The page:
July 17, 2014

Pew Research CenterHow Americans Feel About Religious Groups
When asked to rate religious groups on a “feeling thermometer” ranging from 0 to 100, Americans rate Jews, Catholics, and evangelical Christians warmly and atheists and Muslims more coldly. (Pew Research Religion & Public Life Project)

Can Paradoxical Persuasion Be Used to Promote Peace?
What if the best way to change minds isn’t to tell people why they’re wrong, but to tell them why they’re right? Scientists tried this recently and discovered that agreeing with people can be a surprisingly powerful way to shake up strongly held beliefs. Researchers found that showing people extreme versions of ideas that confirmed—not contradicted—their opinions on a deeply divisive issue actually caused them to reconsider their stance and become more receptive to other points of view. The scientists attribute this to the fact that the new information caused people to see their views as irrational or absurd. (Julia Rosen, Los Angeles Times)

Survival, Moral Challenges, and Guilt in a Zombie Apocalypse (Virtual) World
When immersed in a post-apocalyptic scenario, “users regularly rob, harm, and kill,” report Quebec-based researchers Cecile Cristofari and Matthieu Guitton. However, that doesn’t mean players fully succumb to their animalistic, eat-or-be-eaten instincts. To the contrary, “Ethical concerns nonetheless remain surprisingly important (to them),” the researchers write in the online journal PLOS ONE. “Much of the immediate harm done by users is prompted by panic, and immediately regretted.” Guitton and Cristofari focused on DayZ, a “free, open world survival game” with more than 500,000 registered users. (Tom Jacobs, Pacific Standard)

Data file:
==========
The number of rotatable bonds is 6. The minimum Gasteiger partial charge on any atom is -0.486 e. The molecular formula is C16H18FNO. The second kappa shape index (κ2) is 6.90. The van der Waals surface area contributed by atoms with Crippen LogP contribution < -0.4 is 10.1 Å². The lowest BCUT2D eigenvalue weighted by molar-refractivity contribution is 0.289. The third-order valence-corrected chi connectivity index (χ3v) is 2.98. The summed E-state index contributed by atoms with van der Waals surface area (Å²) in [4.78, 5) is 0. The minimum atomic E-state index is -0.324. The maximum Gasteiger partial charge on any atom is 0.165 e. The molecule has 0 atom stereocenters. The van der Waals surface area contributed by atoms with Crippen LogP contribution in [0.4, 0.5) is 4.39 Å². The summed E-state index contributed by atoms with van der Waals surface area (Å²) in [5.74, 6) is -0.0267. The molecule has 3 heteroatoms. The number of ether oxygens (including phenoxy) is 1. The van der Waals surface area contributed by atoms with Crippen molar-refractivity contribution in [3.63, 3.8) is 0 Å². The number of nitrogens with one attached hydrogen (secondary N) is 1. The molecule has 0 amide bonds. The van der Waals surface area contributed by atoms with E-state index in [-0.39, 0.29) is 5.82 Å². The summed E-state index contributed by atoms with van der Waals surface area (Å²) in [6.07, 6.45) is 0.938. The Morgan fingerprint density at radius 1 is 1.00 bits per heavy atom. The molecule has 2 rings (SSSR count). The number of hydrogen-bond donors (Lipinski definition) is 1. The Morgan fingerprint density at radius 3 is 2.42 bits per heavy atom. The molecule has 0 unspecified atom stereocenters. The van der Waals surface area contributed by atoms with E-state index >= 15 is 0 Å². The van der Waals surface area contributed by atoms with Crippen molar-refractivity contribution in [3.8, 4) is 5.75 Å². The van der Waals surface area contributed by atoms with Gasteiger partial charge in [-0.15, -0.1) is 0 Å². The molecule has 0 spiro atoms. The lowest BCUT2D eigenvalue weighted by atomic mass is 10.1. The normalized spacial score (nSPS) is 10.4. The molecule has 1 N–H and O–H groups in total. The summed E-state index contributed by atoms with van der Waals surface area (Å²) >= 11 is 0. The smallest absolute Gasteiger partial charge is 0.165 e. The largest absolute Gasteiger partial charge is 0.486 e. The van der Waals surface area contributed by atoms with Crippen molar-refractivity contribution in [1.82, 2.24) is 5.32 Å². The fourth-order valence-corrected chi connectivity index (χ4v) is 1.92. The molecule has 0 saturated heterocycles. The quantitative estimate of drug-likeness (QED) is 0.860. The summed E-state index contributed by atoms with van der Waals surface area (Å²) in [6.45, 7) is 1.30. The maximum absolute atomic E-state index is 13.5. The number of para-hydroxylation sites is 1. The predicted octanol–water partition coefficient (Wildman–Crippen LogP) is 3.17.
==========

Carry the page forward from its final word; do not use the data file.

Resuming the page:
The 10-Percent Myth
The idea that “you only use 10 percent of your brain” is, indeed, 100 percent bogus. Why has this myth persisted for so long, and when is it finally going to die? Unfortunately, not any time soon. A survey last year by The Michael J. Fox Foundation for Parkinson’s Research found that 65 percent of Americans believe the myth is true, 5 percent more than those who believe in evolution. (Sam McDougle, The Atlantic)

Just Like Family
Ryan Brown: Thinking about your comrades the way honor-oriented people do. (The Honor Blog: Cutting to the Chase)

July 16, 2014

© 2014 Microsoft CorporationConciliatory Gestures Promote Forgiveness